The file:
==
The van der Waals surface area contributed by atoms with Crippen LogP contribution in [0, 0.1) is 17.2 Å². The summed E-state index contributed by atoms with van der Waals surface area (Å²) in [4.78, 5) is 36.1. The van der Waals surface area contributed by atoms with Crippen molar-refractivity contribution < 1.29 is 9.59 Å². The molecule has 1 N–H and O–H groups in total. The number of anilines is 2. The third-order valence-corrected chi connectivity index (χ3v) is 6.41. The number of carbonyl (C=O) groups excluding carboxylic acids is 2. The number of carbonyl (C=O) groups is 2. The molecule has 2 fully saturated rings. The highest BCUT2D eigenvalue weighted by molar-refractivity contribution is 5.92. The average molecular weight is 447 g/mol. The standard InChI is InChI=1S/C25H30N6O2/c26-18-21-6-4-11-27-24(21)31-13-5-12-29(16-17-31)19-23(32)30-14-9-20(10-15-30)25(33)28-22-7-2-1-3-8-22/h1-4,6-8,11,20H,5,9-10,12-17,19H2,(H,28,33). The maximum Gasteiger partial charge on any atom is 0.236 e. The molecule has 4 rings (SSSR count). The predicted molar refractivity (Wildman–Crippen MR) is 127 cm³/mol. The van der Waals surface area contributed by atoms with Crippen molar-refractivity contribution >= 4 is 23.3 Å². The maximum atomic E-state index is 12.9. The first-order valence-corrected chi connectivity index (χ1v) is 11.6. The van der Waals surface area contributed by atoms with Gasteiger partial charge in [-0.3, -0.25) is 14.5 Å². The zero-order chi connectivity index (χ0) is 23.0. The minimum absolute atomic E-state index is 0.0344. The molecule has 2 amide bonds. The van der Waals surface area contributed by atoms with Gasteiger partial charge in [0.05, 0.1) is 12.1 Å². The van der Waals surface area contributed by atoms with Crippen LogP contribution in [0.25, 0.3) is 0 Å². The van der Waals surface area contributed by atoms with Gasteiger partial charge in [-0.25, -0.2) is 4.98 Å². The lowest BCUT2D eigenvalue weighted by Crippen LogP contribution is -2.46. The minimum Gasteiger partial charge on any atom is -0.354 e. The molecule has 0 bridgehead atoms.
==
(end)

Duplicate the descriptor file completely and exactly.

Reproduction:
The van der Waals surface area contributed by atoms with Crippen LogP contribution in [0, 0.1) is 17.2 Å². The summed E-state index contributed by atoms with van der Waals surface area (Å²) in [4.78, 5) is 36.1. The van der Waals surface area contributed by atoms with Crippen molar-refractivity contribution < 1.29 is 9.59 Å². The molecule has 1 N–H and O–H groups in total. The number of anilines is 2. The third-order valence-corrected chi connectivity index (χ3v) is 6.41. The number of carbonyl (C=O) groups excluding carboxylic acids is 2. The number of carbonyl (C=O) groups is 2. The molecule has 2 fully saturated rings. The highest BCUT2D eigenvalue weighted by molar-refractivity contribution is 5.92. The average molecular weight is 447 g/mol. The standard InChI is InChI=1S/C25H30N6O2/c26-18-21-6-4-11-27-24(21)31-13-5-12-29(16-17-31)19-23(32)30-14-9-20(10-15-30)25(33)28-22-7-2-1-3-8-22/h1-4,6-8,11,20H,5,9-10,12-17,19H2,(H,28,33). The maximum Gasteiger partial charge on any atom is 0.236 e. The molecule has 4 rings (SSSR count). The predicted molar refractivity (Wildman–Crippen MR) is 127 cm³/mol. The van der Waals surface area contributed by atoms with Crippen molar-refractivity contribution >= 4 is 23.3 Å². The maximum atomic E-state index is 12.9. The first-order valence-corrected chi connectivity index (χ1v) is 11.6. The van der Waals surface area contributed by atoms with Gasteiger partial charge in [-0.3, -0.25) is 14.5 Å². The zero-order chi connectivity index (χ0) is 23.0. The minimum absolute atomic E-state index is 0.0344. The molecule has 2 amide bonds. The van der Waals surface area contributed by atoms with Gasteiger partial charge in [0.05, 0.1) is 12.1 Å². The van der Waals surface area contributed by atoms with Crippen LogP contribution in [0.25, 0.3) is 0 Å². The van der Waals surface area contributed by atoms with Gasteiger partial charge in [-0.25, -0.2) is 4.98 Å². The lowest BCUT2D eigenvalue weighted by Crippen LogP contribution is -2.46. The minimum Gasteiger partial charge on any atom is -0.354 e. The molecule has 0 bridgehead atoms.